Scientist of the Day - Martin Lister
Martin Lister, an English physician and naturalist, died Feb. 2, 1712; we don't know when he was born. Lister was an inveterate collector of shells, and in 1685 he published the first volume of his Historiae Conchyliorum, an encyclopedia of shells; the second volume followed in 1692. The work contains an astounding number of plates, 1062 to be exact, and most of these were drawn and engraved by Lister's daughters, Anna and Susanna. Anna was only 21 years old when the second volume appeared, and Susanna but a year older, so they started their careers as artists when they were barely in their teens. Anna Lister was one of the 12 featured artists in the Library's 2005 exhibition, Women's Work, and you can see three pages devoted to the Listers on the exhibition website. All of the copper plates were preserved at Oxford University (that must have been quite a stack!) and used to print a second edition in 1770; we have that set in our collection as well.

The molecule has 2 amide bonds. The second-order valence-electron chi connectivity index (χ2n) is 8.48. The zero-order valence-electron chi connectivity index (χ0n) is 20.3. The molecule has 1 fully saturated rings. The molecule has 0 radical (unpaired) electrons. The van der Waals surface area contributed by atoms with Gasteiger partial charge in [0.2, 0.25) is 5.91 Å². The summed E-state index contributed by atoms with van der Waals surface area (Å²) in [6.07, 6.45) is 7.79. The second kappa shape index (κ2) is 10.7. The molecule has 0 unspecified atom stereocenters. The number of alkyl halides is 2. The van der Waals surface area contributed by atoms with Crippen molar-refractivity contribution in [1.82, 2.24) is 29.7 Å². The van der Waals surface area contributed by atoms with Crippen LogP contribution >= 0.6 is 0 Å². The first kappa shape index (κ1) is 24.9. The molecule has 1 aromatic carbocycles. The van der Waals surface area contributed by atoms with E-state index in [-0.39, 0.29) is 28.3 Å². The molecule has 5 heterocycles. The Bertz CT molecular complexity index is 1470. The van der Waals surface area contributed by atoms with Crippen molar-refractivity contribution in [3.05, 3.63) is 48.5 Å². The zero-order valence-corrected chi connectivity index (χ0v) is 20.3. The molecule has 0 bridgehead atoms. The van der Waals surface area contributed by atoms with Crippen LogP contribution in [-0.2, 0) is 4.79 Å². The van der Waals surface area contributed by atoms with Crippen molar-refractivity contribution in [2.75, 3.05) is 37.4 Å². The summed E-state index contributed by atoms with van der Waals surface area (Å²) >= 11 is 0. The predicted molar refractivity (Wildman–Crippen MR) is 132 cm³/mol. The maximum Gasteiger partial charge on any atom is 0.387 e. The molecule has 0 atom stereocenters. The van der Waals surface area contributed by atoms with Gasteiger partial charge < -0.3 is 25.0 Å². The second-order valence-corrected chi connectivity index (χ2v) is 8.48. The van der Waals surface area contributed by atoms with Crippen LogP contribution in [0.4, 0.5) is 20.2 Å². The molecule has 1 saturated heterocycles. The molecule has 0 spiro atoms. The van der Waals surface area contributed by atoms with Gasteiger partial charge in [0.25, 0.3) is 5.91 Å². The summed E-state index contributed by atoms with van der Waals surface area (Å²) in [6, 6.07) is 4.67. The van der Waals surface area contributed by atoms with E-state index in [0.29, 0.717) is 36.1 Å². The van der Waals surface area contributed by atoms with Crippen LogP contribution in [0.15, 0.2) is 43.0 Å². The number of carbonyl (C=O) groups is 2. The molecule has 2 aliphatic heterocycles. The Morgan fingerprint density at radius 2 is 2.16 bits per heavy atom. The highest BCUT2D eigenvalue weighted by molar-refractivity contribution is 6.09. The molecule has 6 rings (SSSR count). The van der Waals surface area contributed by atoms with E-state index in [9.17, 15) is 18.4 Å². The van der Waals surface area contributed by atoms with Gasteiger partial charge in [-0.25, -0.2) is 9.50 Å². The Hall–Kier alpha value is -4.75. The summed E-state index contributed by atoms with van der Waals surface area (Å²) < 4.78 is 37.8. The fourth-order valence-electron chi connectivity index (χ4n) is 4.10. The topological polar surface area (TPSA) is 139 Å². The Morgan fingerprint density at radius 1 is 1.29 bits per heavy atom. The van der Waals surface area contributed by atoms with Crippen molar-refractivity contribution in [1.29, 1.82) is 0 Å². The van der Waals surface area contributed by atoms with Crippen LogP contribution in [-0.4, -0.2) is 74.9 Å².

The images above, all from the first edition of the Historiae Conchyliorum, depict, in order: a pearly nautilus, a turbinate, three whelks, and a fossilized scallop, as well as the engraved title page to the first volume. Both volumes have been scanned and are available in their entirety in our digital collections.
Dr. William B. Ashworth, Jr., Consultant for the History of Science, Linda Hall Library and Associate Professor, Department of History, University of Missouri-Kansas City